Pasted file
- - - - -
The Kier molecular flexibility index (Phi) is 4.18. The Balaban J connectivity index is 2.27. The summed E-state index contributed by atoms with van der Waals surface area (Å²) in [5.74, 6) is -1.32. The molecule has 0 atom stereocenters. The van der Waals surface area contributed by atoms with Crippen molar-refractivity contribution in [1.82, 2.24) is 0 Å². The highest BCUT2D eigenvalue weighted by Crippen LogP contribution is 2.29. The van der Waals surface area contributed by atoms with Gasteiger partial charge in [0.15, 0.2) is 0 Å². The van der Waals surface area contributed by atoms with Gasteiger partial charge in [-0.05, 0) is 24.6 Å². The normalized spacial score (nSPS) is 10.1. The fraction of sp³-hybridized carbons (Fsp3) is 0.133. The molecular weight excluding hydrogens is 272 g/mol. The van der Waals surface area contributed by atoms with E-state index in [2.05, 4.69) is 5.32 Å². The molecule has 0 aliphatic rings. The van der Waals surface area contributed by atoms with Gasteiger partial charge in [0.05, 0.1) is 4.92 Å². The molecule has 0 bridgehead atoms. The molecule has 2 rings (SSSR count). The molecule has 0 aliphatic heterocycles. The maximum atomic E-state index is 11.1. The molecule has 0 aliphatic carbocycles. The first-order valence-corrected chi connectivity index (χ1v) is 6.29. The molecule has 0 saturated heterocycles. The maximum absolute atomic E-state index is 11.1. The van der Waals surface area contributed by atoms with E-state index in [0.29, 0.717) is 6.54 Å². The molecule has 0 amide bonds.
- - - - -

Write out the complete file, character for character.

The Kier molecular flexibility index (Phi) is 4.18. The Balaban J connectivity index is 2.27. The summed E-state index contributed by atoms with van der Waals surface area (Å²) in [5.74, 6) is -1.32. The molecule has 0 atom stereocenters. The van der Waals surface area contributed by atoms with Crippen molar-refractivity contribution in [1.82, 2.24) is 0 Å². The highest BCUT2D eigenvalue weighted by Crippen LogP contribution is 2.29. The van der Waals surface area contributed by atoms with Gasteiger partial charge in [0.15, 0.2) is 0 Å². The van der Waals surface area contributed by atoms with Gasteiger partial charge in [-0.05, 0) is 24.6 Å². The normalized spacial score (nSPS) is 10.1. The fraction of sp³-hybridized carbons (Fsp3) is 0.133. The molecular weight excluding hydrogens is 272 g/mol. The van der Waals surface area contributed by atoms with E-state index in [2.05, 4.69) is 5.32 Å². The molecule has 0 aliphatic rings. The van der Waals surface area contributed by atoms with Gasteiger partial charge in [0.05, 0.1) is 4.92 Å². The molecule has 0 bridgehead atoms. The molecule has 2 rings (SSSR count). The molecule has 0 aliphatic heterocycles. The maximum atomic E-state index is 11.1. The molecule has 0 aliphatic carbocycles. The first-order valence-corrected chi connectivity index (χ1v) is 6.29. The molecule has 0 saturated heterocycles. The maximum absolute atomic E-state index is 11.1. The van der Waals surface area contributed by atoms with E-state index in [0.29, 0.717) is 6.54 Å². The molecule has 0 amide bonds.